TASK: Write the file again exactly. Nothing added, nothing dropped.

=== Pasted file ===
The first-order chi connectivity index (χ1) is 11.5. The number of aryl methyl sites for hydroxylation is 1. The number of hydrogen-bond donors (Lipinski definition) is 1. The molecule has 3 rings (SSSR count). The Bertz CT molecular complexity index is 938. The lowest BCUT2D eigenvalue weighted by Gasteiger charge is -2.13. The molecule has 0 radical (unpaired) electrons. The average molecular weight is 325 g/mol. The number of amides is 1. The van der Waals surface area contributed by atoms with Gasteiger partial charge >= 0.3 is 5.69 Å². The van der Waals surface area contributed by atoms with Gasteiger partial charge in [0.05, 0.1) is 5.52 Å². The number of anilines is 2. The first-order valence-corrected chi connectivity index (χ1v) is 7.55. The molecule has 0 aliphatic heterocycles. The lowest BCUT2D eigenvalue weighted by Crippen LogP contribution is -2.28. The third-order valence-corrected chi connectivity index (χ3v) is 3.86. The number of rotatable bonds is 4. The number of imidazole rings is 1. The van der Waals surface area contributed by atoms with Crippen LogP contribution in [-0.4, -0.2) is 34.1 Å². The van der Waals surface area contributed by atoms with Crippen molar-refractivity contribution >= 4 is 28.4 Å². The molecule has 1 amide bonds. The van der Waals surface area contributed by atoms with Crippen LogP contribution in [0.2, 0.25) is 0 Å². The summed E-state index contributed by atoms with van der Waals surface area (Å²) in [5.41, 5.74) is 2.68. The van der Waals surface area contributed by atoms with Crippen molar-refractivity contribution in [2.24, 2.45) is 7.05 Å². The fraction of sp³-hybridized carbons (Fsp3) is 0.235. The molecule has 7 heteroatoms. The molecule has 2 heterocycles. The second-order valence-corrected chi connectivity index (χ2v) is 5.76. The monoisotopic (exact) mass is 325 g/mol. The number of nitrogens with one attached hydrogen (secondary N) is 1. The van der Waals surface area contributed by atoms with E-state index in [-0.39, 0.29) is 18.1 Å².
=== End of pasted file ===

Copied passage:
The first-order chi connectivity index (χ1) is 11.5. The number of aryl methyl sites for hydroxylation is 1. The number of hydrogen-bond donors (Lipinski definition) is 1. The molecule has 3 rings (SSSR count). The Bertz CT molecular complexity index is 938. The lowest BCUT2D eigenvalue weighted by Gasteiger charge is -2.13. The molecule has 0 radical (unpaired) electrons. The average molecular weight is 325 g/mol. The number of amides is 1. The van der Waals surface area contributed by atoms with Gasteiger partial charge >= 0.3 is 5.69 Å². The van der Waals surface area contributed by atoms with Gasteiger partial charge in [0.05, 0.1) is 5.52 Å². The number of anilines is 2. The first-order valence-corrected chi connectivity index (χ1v) is 7.55. The molecule has 0 aliphatic heterocycles. The lowest BCUT2D eigenvalue weighted by Crippen LogP contribution is -2.28. The third-order valence-corrected chi connectivity index (χ3v) is 3.86. The number of rotatable bonds is 4. The number of imidazole rings is 1. The van der Waals surface area contributed by atoms with Crippen LogP contribution in [-0.4, -0.2) is 34.1 Å². The van der Waals surface area contributed by atoms with Crippen molar-refractivity contribution >= 4 is 28.4 Å². The molecule has 1 amide bonds. The van der Waals surface area contributed by atoms with Crippen LogP contribution in [0.2, 0.25) is 0 Å². The summed E-state index contributed by atoms with van der Waals surface area (Å²) in [5.41, 5.74) is 2.68. The van der Waals surface area contributed by atoms with Crippen molar-refractivity contribution in [2.24, 2.45) is 7.05 Å². The fraction of sp³-hybridized carbons (Fsp3) is 0.235. The molecule has 7 heteroatoms. The molecule has 2 heterocycles. The second-order valence-corrected chi connectivity index (χ2v) is 5.76. The monoisotopic (exact) mass is 325 g/mol. The number of nitrogens with one attached hydrogen (secondary N) is 1. The van der Waals surface area contributed by atoms with E-state index in [-0.39, 0.29) is 18.1 Å².